How to Get Away with Murder (Viola Davis, Alfred Enoch, Billy Brown) The closing chapter of ABC’s “Shonda Rhimes Night” (following Grey’s Anatomy which is somehow STILL A SHOW and Scandal), How to Get Away with Murder features a fantastic actress (Davis, duh) at the peak of her game and an interesting concept. Unfortunately, that’s all it has going for it. On its own, the pilot is fairly decent. But when you add in the following episodes, you see that the massive flaws in the first hour only get worse. I actively HATE most of the characters in this show and while the cases Davis’ character takes on each episode can be fun, the connecting story line is one that I can tell will drag on for years and never pay off. This is not for me. Grade: B- I tried
Madam Secretary (Tea Leoni, Keith Carradine, Zeljko Ivanek) I expected to hate this one but Leoni was likeable enough to carry me through. Madam Secretary badly wants to be Sorkin-esque but it’s not quick or smart enough to handle those ambitions so instead it sort of settles down into a nice, comfortable bed of CBS-ness. It’s not bad and if the writers figure out a way to rid themselves of some of the more cringe-worthy characters (I’d start with the media-savvy aides that ostensibly will bring in the young crowd but instead sent me into a blind rage) and too-familiar plotting, there’s a chance Madam Secretary could become The Good Wife: White House. Grade: B- Not great but I might check back in next season to see if it’s improved
Gotham (Ben McKenzie, Donal Logue, David Mazouz) The idea is interesting (a pre-Batman Gotham City featuring Jim Gordon as a newly-minted detective and a pre-teen Bruce Wayne just after the death of his parents) and of course I’m a sucker for superhero stuff. Plus, McKenzie is a genuinely good TV actor and sleazy Donal Logue is exceptional. But I must say, this one needs to get better fast or I’m out at season’s end. The plotting and characters need work but my biggest issue is the tone. Gotham is posing as fun, week-to-week entertainment but in reality it’s exceedingly harsh and dirty and that just doesn’t play very well on network television. Grade: B- I’ve got one foot in…
Selfie (Karen Gillan, John Cho) Ugh, seriously ABC, these titles have got to stop. I get a little grumpy even saying the word “selfie” let alone watching a show with that title. Gross. Selfie has two things going for it, though. One, it has good bones, as it is a (loose) modern retelling of My Fair Lady/Pygmalion. Second, the leads are excellent and wholly likeable. To get through the pilot, though, you really have to hold those positives close and hope everything turns out alright. There are more pop culture references in the first five minutes of this show than the average sitcom goes through in an entire season. It’s almost nauseating. I was cautiously optimistic that the good pedigree would will out but the second episode led me to believe the show would be getting dumber before moving forward and thus, I’m probably out. Grade: C+ Somewhere, someday, you’ll get a good project to work on, John Cho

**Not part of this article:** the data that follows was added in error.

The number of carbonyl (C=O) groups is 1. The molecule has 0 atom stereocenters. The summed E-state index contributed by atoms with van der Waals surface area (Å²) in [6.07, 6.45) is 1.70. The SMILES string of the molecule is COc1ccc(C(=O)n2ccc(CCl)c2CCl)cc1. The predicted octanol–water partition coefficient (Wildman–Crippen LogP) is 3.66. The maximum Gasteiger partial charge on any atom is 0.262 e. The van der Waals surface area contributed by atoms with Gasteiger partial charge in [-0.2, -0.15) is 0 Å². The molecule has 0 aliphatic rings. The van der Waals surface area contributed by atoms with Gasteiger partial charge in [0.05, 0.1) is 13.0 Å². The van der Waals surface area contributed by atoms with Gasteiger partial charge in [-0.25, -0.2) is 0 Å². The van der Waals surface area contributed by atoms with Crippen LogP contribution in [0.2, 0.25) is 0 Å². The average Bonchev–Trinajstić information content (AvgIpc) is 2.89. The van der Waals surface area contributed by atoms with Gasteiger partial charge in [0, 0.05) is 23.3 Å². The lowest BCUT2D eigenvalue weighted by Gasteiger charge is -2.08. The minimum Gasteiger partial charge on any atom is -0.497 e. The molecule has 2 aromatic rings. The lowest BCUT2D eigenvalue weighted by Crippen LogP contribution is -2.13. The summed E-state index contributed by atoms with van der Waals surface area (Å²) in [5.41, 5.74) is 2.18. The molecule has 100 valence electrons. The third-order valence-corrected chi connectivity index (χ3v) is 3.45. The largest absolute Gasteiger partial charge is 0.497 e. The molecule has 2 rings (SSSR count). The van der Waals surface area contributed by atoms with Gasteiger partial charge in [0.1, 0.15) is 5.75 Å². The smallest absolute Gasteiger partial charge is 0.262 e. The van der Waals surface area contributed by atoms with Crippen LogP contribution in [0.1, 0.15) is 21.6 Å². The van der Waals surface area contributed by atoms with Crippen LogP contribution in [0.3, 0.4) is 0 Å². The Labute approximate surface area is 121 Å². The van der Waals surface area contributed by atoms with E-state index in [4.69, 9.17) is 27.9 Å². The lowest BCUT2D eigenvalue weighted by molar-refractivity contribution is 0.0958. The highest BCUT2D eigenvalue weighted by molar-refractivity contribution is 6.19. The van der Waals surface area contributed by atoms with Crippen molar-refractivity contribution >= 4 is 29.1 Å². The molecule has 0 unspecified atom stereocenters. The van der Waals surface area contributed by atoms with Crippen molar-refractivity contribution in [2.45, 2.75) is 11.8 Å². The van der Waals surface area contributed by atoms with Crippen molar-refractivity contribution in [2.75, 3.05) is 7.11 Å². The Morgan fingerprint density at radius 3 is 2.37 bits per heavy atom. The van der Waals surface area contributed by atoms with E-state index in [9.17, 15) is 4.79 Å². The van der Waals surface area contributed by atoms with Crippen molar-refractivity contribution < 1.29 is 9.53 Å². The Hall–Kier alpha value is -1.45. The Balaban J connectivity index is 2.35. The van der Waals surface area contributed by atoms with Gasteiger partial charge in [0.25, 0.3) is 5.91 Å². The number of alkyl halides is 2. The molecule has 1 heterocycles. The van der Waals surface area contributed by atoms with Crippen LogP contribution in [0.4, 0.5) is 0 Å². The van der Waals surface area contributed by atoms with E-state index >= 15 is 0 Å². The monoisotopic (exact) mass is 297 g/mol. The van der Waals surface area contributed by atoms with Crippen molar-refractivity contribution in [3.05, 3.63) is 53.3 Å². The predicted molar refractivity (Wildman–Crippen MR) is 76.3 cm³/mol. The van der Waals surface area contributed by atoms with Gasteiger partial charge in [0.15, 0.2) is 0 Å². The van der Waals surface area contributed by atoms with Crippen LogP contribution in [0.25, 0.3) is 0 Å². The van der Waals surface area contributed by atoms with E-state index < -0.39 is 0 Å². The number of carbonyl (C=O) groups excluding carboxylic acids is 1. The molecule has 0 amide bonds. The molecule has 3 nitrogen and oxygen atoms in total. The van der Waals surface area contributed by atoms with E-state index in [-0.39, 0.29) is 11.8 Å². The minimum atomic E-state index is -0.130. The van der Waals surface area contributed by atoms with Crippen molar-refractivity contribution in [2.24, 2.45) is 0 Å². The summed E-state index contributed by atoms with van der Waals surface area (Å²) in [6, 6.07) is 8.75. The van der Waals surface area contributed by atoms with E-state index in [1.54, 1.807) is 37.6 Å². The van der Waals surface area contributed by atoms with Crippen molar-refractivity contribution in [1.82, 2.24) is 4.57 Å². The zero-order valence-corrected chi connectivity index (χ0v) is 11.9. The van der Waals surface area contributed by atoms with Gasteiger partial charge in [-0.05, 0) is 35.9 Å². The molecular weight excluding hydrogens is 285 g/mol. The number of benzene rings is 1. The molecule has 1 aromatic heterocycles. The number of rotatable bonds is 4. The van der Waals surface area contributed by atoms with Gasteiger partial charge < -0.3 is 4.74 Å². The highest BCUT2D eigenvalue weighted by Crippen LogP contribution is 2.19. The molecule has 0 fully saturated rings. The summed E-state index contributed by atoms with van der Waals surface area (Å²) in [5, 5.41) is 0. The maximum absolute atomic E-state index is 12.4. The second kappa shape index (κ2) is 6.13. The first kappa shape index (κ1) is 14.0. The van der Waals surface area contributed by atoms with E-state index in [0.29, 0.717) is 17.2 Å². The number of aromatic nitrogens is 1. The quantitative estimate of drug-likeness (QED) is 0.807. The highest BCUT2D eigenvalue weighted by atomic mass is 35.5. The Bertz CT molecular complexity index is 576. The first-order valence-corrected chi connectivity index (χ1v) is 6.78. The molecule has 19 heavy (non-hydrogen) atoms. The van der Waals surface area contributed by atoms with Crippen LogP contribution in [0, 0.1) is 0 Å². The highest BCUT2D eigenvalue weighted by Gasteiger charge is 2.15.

A to Z (Ben Feldman, Cristin Milioti) I wanted to like this one and in fact, I actually did kind-of-sort-of like the pilot. But in the middle of the second episode I quit and I doubt I’ll ever go back. This is a major disappointment because the main characters are both likeable and relatable and the leads are delightful. But every second that A to Z features literally any other cast member is akin to a very brutal form of punishment. This is a master class in sabotaging your own material with characters that literally no one can relate to and certainly no one could love. Grade: C+ You guys know how bad a show has to be for me to quit half way through an episode?
Red Band Society (Octavia Spencer, Charlie Rowe, Nolan Sotillo) In the first 10 minutes of Red Band Society, I started walking around the neighborhood looking for puppies to kick. During the middle 20 minutes, I sat sulking in the corner glaring at the TV. And in the last 10 minutes, I started to see a parallel universe in which this show wasn’t terrible and could actually succeed. Unfortunately I think it’s that last 10 minutes that’s a mirage, not the first 30. Red Band Society feels like a show that was written by a bunch of 40 year olds while watching the second season of Glee in 2010. It is painfully outdated and trying wayyyyy too hard to be cool and that’s a shame because somewhere in there you could probably pull together a pretty decent teen drama. Grade: C Is this the best we can do for Academy Award winner Octavia Spencer?
Mulaney (John Mulaney, Martin Short, Nasim Pedrad) I readily admit that giving this pilot any grade higher than a D is related entirely to my bias toward creator and star John Mulaney. Mulaney is a singularly talented comedian, both as a stand up and a writer, and there will come a day when he will become a true star in some way or another. Mulaney though…not so great, John. The second episode showed a great deal of improvement and if it gets the chance to run 10 or 13 episodes, I think it could become actually good. It’s basically Seinfeld for 2014 because John Mulaney is, well, (young) Jerry Seinfeld for 2014. But I doubt it’ll get the chance. Grade: C Check out his “New in Town” stand up set or Google the Stefon sketches from SNL for a true taste of John Mulaney